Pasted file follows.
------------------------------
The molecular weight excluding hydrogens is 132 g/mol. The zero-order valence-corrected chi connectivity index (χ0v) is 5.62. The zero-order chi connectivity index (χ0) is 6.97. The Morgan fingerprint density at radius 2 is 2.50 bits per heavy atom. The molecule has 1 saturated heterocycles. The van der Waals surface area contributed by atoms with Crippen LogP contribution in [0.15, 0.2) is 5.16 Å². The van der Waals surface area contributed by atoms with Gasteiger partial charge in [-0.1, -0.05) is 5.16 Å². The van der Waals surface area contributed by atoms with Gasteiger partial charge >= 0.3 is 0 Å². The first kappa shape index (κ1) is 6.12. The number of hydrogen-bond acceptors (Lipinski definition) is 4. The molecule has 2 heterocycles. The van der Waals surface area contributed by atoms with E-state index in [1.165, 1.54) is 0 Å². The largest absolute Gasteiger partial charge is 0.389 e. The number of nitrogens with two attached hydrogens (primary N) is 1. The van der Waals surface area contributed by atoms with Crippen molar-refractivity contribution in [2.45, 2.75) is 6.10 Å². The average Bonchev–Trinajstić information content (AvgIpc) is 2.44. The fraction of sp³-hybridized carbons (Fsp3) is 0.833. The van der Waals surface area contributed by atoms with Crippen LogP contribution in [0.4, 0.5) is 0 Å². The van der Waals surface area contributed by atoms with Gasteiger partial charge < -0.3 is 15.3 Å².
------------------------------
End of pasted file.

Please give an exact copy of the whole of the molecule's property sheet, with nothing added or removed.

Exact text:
The molecular weight excluding hydrogens is 132 g/mol. The zero-order valence-corrected chi connectivity index (χ0v) is 5.62. The zero-order chi connectivity index (χ0) is 6.97. The Morgan fingerprint density at radius 2 is 2.50 bits per heavy atom. The molecule has 1 saturated heterocycles. The van der Waals surface area contributed by atoms with Crippen LogP contribution in [0.15, 0.2) is 5.16 Å². The van der Waals surface area contributed by atoms with Gasteiger partial charge in [-0.1, -0.05) is 5.16 Å². The van der Waals surface area contributed by atoms with Gasteiger partial charge >= 0.3 is 0 Å². The first kappa shape index (κ1) is 6.12. The number of hydrogen-bond acceptors (Lipinski definition) is 4. The molecule has 2 heterocycles. The van der Waals surface area contributed by atoms with E-state index in [1.165, 1.54) is 0 Å². The largest absolute Gasteiger partial charge is 0.389 e. The number of nitrogens with two attached hydrogens (primary N) is 1. The van der Waals surface area contributed by atoms with Crippen molar-refractivity contribution in [2.45, 2.75) is 6.10 Å². The average Bonchev–Trinajstić information content (AvgIpc) is 2.44. The fraction of sp³-hybridized carbons (Fsp3) is 0.833. The van der Waals surface area contributed by atoms with Crippen LogP contribution in [0.4, 0.5) is 0 Å². The van der Waals surface area contributed by atoms with Gasteiger partial charge < -0.3 is 15.3 Å².